Grant puts child vision screening on wheels

Girl with eye strainBill Erdly, an associate professor in the School of STEM, has received a $125,000 grant to support his work in developing new technologies to detect and treat vision problems that inhibit a child’s ability to read and learn. 

The SEVA Foundation, a global nonprofit eye care organization based in Berkeley, California, granted the funds for a mobile clinic. It could take vision screening, eye exams and therapy to rural parts of Washington, particularly where many Native American communities are in need of eye care services. 

Initially imagined as a “vision van,” it more likely will be a 30-foot trailer that could be towed by a university truck. It should be rolling later this year, Erdly said. 

Better vision through research 

The grant builds on work Erdly has been leading through his research group and in developing the EYE Center For Children's Vision, Learning & Technology. Erdly co-directs the center with Alan Pearson, an optometrist with offices in Bothell and Bellevue who specializes in evaluating and treating children with visual dysfunctions that affect learning. 

EYE center logoPearson is the center’s clinical director. Erdly is the director for research, development and education. The two have been working together for five years. In 2016, the center played an important role in a community effort resulting in the Washington Legislature requiring more comprehensive vision screening in public schools

In addition to using the familiar eye chart that checks distance vision acuity, schools will now check for near vision problems that affect learning. These can include eyes losing convergence coordination (binocular instability), a weak or blurry eye (lazy eye) and eye-tracking or visual motor problems. 

Not actually lazy 

More than 5% of students are estimated to have near vision dysfunctions that negatively impact learning, Pearson said. They can’t be fixed with glasses, and they usually require therapy — “like physical or occupational therapy for the eyes,” he said.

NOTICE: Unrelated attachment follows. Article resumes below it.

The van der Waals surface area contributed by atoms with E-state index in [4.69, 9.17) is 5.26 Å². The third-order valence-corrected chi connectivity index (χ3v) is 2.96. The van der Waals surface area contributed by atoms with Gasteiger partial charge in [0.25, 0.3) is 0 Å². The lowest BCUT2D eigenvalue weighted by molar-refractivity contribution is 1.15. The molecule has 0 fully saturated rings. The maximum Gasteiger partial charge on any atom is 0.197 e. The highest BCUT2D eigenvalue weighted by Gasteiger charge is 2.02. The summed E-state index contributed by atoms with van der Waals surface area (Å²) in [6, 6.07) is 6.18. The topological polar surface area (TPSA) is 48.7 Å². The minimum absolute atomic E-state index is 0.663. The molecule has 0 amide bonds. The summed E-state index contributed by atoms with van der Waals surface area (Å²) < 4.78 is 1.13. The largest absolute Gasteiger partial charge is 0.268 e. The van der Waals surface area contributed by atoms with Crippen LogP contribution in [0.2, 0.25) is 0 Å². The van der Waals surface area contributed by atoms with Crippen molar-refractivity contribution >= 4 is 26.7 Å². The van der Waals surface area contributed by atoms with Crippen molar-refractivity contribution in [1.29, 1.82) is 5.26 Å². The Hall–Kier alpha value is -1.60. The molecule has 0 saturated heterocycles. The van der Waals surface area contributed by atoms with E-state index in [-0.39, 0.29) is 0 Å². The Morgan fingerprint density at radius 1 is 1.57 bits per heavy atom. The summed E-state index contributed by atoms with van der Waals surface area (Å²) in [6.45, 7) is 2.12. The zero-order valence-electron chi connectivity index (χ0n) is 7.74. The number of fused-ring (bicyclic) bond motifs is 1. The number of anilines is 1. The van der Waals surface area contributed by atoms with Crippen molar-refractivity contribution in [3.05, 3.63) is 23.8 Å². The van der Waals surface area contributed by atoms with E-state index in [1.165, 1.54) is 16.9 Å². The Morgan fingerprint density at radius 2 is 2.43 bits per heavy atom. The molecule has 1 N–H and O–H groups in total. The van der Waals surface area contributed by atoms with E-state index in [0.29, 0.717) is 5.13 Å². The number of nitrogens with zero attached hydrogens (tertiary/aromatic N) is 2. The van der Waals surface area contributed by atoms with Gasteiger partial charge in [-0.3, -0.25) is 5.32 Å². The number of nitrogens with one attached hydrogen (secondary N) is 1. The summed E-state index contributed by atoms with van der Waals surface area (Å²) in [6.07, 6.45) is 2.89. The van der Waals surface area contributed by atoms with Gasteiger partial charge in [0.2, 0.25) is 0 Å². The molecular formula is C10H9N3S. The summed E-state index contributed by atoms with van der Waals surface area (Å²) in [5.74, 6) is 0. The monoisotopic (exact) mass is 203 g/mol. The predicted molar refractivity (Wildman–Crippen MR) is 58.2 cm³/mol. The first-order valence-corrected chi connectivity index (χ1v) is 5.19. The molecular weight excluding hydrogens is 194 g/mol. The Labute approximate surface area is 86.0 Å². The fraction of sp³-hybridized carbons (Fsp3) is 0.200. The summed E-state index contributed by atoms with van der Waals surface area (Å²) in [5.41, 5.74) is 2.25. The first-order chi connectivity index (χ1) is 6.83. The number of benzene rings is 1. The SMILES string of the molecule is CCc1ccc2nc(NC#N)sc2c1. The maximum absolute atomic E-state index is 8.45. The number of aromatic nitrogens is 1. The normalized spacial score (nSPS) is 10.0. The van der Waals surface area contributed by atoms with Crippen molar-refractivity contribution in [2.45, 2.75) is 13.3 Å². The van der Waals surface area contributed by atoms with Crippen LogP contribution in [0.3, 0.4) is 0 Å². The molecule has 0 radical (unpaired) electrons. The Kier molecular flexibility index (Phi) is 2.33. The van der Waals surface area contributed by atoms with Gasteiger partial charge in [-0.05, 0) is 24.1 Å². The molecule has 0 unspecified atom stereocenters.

Vision problems can make students appear lazy or incapable, but in reality they’re struggling. Therapy can improve coordination and processing of information. 

“Reading involves grabbing word chunks with the eyes,” Pearson said. “In order to feel the word chunks for meaning, the visual grab has to be solid, not double or blurry.” 

Erdly’s students have developed vision tests for mobile devices and therapy in the form of digital games. One student-developed app called QuickCheck could be used to satisfy the state school vision screening requirement, Erdly said. It screens for traditional distance and near vision acuity and also for near vision dysfunctions. 

Computer science for sight 

Such research gives UW Bothell students software engineering experience in the health care field. 

Erdly, chair of the School of STEM’s Division of Computing & Software Systems, has had more than 70 students participate over the years. The experience gives student researchers hands-on skills they can apply when they go on to jobs in the technology industry, he said. 

Now, he added, the SEVA grant will also give the EYE center the “vehicle” for the full cycle of field-testing research, education and access for underserved communities. 

Eye chart

 


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